For more than 100 years, IBM has been one of the prominent names among computing giants, dominating the early global market with technical and service superiority. They forged a path of innovation leading to Nobel Prizes, lucrative defense contracts, and they even helped to put a man on the moon.
However, IBM’s success was also the result of a progressive corporate culture well ahead of its time, implemented by Thomas J. Watson, Jr. when he took the helm of IBM from his father in 1952, and grew IBM on the premise that “good design is good business.”
The Origins of IBM Design //
In the early 1950s, Thomas J. Watson Jr. took a walk down Fifth Avenue in New York that would change the future of IBM forever.
The Olivetti shop caught his eye, where he quickly noticed passersby engaging with the typewriters setup on the sidewalk, and he too found himself admiring the contemporary designs and the assortment of colors sparkling in the sun.
He peered inside and marveled at the brightness and modern aesthetic of their showroom. It felt alive and fresh! Stepping back, he thought of how IBM’s computers were bland and boxy sitting in a dark showroom. He realized that IBM’s dull experience was a metaphor for their brand, products, and company. He decided right there that “I could put my stamp on IBM through modern design.”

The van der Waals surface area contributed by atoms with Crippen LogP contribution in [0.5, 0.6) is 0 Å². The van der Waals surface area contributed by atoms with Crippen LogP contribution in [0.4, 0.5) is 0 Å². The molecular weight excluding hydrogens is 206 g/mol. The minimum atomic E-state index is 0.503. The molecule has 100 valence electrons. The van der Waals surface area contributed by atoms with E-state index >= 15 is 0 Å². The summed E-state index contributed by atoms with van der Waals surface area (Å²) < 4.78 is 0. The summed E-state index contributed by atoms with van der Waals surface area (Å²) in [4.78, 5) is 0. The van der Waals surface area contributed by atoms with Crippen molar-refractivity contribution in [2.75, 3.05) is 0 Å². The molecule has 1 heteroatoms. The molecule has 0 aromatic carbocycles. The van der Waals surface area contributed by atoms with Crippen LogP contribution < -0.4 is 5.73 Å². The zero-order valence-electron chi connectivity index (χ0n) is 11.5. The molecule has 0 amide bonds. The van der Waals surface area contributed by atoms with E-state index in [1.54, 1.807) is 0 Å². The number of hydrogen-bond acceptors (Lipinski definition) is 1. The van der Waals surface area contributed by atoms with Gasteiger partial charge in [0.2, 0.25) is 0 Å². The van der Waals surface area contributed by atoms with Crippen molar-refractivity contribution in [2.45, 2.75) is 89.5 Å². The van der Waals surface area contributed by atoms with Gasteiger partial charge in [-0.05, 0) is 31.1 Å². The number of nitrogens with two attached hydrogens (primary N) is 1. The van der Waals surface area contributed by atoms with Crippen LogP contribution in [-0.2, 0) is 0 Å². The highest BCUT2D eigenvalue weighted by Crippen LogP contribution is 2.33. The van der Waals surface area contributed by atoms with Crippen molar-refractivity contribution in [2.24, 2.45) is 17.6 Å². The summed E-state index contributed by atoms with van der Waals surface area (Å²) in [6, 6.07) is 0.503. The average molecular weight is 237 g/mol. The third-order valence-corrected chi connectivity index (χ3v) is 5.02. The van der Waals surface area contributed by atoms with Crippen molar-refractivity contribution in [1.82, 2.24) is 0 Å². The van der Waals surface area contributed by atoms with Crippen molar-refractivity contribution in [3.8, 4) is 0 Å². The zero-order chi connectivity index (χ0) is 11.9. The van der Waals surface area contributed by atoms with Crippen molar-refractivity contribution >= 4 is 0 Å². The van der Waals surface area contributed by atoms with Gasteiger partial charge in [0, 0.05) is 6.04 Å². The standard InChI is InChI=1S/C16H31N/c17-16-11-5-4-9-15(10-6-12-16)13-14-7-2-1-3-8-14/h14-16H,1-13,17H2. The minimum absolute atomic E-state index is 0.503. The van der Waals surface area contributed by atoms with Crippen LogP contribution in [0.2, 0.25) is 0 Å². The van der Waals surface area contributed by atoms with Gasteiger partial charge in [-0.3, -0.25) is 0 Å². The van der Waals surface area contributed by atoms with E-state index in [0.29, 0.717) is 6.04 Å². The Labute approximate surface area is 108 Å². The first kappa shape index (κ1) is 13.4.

Watson Jr. discovered that the power of design — much like love — is a universal language easily understood by anyone without words or sounds, and yet it has the power to spark our emotions, communicate vast amounts of information, and solve the world’s toughest problems.
We try to convince ourselves that we are rational beings, who make choices based on logic. In truth, we are highly emotional creatures. And that fateful walk down 5th Avenue sparked a powerful emotional response from one of the preeminent CEOs of the early 20th century to the world of design.
The Design Genius of Eliot Noyes //
Thomas J. Watson Jr.’s first major step towards his goal of reinventing IBM with a design focus was to hire Eliot Noyes as the company’s first design consultant. He was a well-respected architect and industrial designer with a distinguished career, including his work as curator of industrial design at New York’s Museum of Modern Art. Most importantly, Noyes was fully capable of bringing Watson Jr.’s new vision for IBM to life.